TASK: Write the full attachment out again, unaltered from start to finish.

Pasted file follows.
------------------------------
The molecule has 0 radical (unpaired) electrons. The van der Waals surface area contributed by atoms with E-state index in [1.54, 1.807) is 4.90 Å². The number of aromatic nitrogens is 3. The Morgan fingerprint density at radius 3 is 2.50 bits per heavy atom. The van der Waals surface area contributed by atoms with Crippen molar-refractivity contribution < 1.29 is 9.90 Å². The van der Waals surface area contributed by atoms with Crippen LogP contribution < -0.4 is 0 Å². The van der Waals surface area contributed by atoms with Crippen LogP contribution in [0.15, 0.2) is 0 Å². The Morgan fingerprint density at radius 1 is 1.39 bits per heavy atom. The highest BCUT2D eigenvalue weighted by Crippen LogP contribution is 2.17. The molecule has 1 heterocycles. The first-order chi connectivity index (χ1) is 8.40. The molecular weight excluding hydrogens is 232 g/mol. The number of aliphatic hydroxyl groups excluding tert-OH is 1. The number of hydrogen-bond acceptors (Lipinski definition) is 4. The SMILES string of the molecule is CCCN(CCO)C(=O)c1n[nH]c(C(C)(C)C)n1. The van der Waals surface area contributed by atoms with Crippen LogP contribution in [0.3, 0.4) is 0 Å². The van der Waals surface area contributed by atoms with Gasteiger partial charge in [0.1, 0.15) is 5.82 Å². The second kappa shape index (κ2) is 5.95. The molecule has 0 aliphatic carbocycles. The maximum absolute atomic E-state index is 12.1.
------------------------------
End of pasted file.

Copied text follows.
The molecule has 0 radical (unpaired) electrons. The van der Waals surface area contributed by atoms with E-state index in [1.54, 1.807) is 4.90 Å². The number of aromatic nitrogens is 3. The Morgan fingerprint density at radius 3 is 2.50 bits per heavy atom. The van der Waals surface area contributed by atoms with Crippen molar-refractivity contribution < 1.29 is 9.90 Å². The van der Waals surface area contributed by atoms with Crippen LogP contribution < -0.4 is 0 Å². The van der Waals surface area contributed by atoms with Crippen LogP contribution in [0.15, 0.2) is 0 Å². The Morgan fingerprint density at radius 1 is 1.39 bits per heavy atom. The highest BCUT2D eigenvalue weighted by Crippen LogP contribution is 2.17. The molecule has 1 heterocycles. The first-order chi connectivity index (χ1) is 8.40. The molecular weight excluding hydrogens is 232 g/mol. The number of aliphatic hydroxyl groups excluding tert-OH is 1. The number of hydrogen-bond acceptors (Lipinski definition) is 4. The SMILES string of the molecule is CCCN(CCO)C(=O)c1n[nH]c(C(C)(C)C)n1. The van der Waals surface area contributed by atoms with Crippen LogP contribution in [0.3, 0.4) is 0 Å². The van der Waals surface area contributed by atoms with Gasteiger partial charge in [0.1, 0.15) is 5.82 Å². The second kappa shape index (κ2) is 5.95. The molecule has 0 aliphatic carbocycles. The maximum absolute atomic E-state index is 12.1.